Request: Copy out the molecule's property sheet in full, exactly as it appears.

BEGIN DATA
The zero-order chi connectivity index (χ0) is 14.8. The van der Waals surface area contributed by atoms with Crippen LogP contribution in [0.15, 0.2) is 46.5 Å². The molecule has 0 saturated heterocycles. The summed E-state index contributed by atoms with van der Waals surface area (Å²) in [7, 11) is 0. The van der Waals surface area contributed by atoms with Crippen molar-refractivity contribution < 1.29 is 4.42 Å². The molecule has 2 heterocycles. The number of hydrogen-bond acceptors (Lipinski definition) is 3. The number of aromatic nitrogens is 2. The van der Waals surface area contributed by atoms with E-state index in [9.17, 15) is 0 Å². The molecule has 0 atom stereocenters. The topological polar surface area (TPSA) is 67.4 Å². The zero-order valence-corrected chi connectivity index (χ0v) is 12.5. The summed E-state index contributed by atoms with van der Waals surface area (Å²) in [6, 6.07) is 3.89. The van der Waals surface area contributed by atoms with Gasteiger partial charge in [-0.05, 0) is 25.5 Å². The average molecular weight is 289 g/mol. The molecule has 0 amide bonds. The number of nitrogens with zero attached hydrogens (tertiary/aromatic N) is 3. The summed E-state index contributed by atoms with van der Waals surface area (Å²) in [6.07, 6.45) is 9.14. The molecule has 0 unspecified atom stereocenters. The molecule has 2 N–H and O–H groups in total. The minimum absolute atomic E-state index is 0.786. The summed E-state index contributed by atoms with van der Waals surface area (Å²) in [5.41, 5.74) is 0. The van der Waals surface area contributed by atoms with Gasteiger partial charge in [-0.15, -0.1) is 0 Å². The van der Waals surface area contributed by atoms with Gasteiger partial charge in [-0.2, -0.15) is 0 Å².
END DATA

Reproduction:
The zero-order chi connectivity index (χ0) is 14.8. The van der Waals surface area contributed by atoms with Crippen LogP contribution in [0.15, 0.2) is 46.5 Å². The molecule has 0 saturated heterocycles. The summed E-state index contributed by atoms with van der Waals surface area (Å²) in [7, 11) is 0. The van der Waals surface area contributed by atoms with Crippen molar-refractivity contribution < 1.29 is 4.42 Å². The molecule has 2 heterocycles. The number of hydrogen-bond acceptors (Lipinski definition) is 3. The number of aromatic nitrogens is 2. The van der Waals surface area contributed by atoms with E-state index in [9.17, 15) is 0 Å². The molecule has 0 atom stereocenters. The topological polar surface area (TPSA) is 67.4 Å². The zero-order valence-corrected chi connectivity index (χ0v) is 12.5. The summed E-state index contributed by atoms with van der Waals surface area (Å²) in [6, 6.07) is 3.89. The van der Waals surface area contributed by atoms with Gasteiger partial charge in [-0.05, 0) is 25.5 Å². The average molecular weight is 289 g/mol. The molecule has 0 amide bonds. The number of nitrogens with zero attached hydrogens (tertiary/aromatic N) is 3. The summed E-state index contributed by atoms with van der Waals surface area (Å²) in [6.07, 6.45) is 9.14. The molecule has 0 unspecified atom stereocenters. The molecule has 2 N–H and O–H groups in total. The minimum absolute atomic E-state index is 0.786. The summed E-state index contributed by atoms with van der Waals surface area (Å²) in [5.41, 5.74) is 0. The van der Waals surface area contributed by atoms with Gasteiger partial charge in [-0.15, -0.1) is 0 Å². The van der Waals surface area contributed by atoms with Gasteiger partial charge in [-0.2, -0.15) is 0 Å².